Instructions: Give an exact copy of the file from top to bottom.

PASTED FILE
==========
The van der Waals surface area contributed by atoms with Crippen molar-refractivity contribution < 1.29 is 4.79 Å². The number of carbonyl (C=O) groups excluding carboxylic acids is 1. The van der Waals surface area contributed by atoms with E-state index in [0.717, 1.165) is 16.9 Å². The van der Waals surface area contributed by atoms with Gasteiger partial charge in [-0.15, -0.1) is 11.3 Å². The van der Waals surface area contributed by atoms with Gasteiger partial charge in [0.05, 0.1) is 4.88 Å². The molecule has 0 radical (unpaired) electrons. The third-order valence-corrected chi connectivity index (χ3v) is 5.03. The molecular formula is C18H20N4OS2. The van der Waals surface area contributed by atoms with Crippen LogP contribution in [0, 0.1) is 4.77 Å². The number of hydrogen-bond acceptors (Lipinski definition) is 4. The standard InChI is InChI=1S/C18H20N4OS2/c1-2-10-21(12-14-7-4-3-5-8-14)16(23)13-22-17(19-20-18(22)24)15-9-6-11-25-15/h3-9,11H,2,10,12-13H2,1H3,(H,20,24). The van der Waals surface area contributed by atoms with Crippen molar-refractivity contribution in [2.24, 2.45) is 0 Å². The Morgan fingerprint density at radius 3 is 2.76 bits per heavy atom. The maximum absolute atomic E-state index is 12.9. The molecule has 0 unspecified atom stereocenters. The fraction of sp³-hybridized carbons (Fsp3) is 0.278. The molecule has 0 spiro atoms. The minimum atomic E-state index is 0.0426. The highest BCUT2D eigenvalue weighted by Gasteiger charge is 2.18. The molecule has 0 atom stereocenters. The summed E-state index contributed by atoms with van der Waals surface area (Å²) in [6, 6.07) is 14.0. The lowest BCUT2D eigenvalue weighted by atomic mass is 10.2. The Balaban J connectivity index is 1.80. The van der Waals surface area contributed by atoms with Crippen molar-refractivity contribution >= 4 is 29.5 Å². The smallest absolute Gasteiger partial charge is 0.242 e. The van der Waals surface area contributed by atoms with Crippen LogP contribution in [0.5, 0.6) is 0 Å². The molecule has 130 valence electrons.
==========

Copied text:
The van der Waals surface area contributed by atoms with Crippen molar-refractivity contribution < 1.29 is 4.79 Å². The number of carbonyl (C=O) groups excluding carboxylic acids is 1. The van der Waals surface area contributed by atoms with E-state index in [0.717, 1.165) is 16.9 Å². The van der Waals surface area contributed by atoms with Gasteiger partial charge in [-0.15, -0.1) is 11.3 Å². The van der Waals surface area contributed by atoms with Gasteiger partial charge in [0.05, 0.1) is 4.88 Å². The molecule has 0 radical (unpaired) electrons. The third-order valence-corrected chi connectivity index (χ3v) is 5.03. The molecular formula is C18H20N4OS2. The van der Waals surface area contributed by atoms with Crippen LogP contribution in [0, 0.1) is 4.77 Å². The number of hydrogen-bond acceptors (Lipinski definition) is 4. The standard InChI is InChI=1S/C18H20N4OS2/c1-2-10-21(12-14-7-4-3-5-8-14)16(23)13-22-17(19-20-18(22)24)15-9-6-11-25-15/h3-9,11H,2,10,12-13H2,1H3,(H,20,24). The van der Waals surface area contributed by atoms with Crippen molar-refractivity contribution in [2.24, 2.45) is 0 Å². The Morgan fingerprint density at radius 3 is 2.76 bits per heavy atom. The maximum absolute atomic E-state index is 12.9. The molecule has 0 unspecified atom stereocenters. The fraction of sp³-hybridized carbons (Fsp3) is 0.278. The molecule has 0 spiro atoms. The minimum atomic E-state index is 0.0426. The highest BCUT2D eigenvalue weighted by Gasteiger charge is 2.18. The molecule has 0 atom stereocenters. The summed E-state index contributed by atoms with van der Waals surface area (Å²) in [6, 6.07) is 14.0. The lowest BCUT2D eigenvalue weighted by atomic mass is 10.2. The Balaban J connectivity index is 1.80. The van der Waals surface area contributed by atoms with Crippen molar-refractivity contribution >= 4 is 29.5 Å². The smallest absolute Gasteiger partial charge is 0.242 e. The van der Waals surface area contributed by atoms with Crippen LogP contribution in [0.5, 0.6) is 0 Å². The molecule has 130 valence electrons.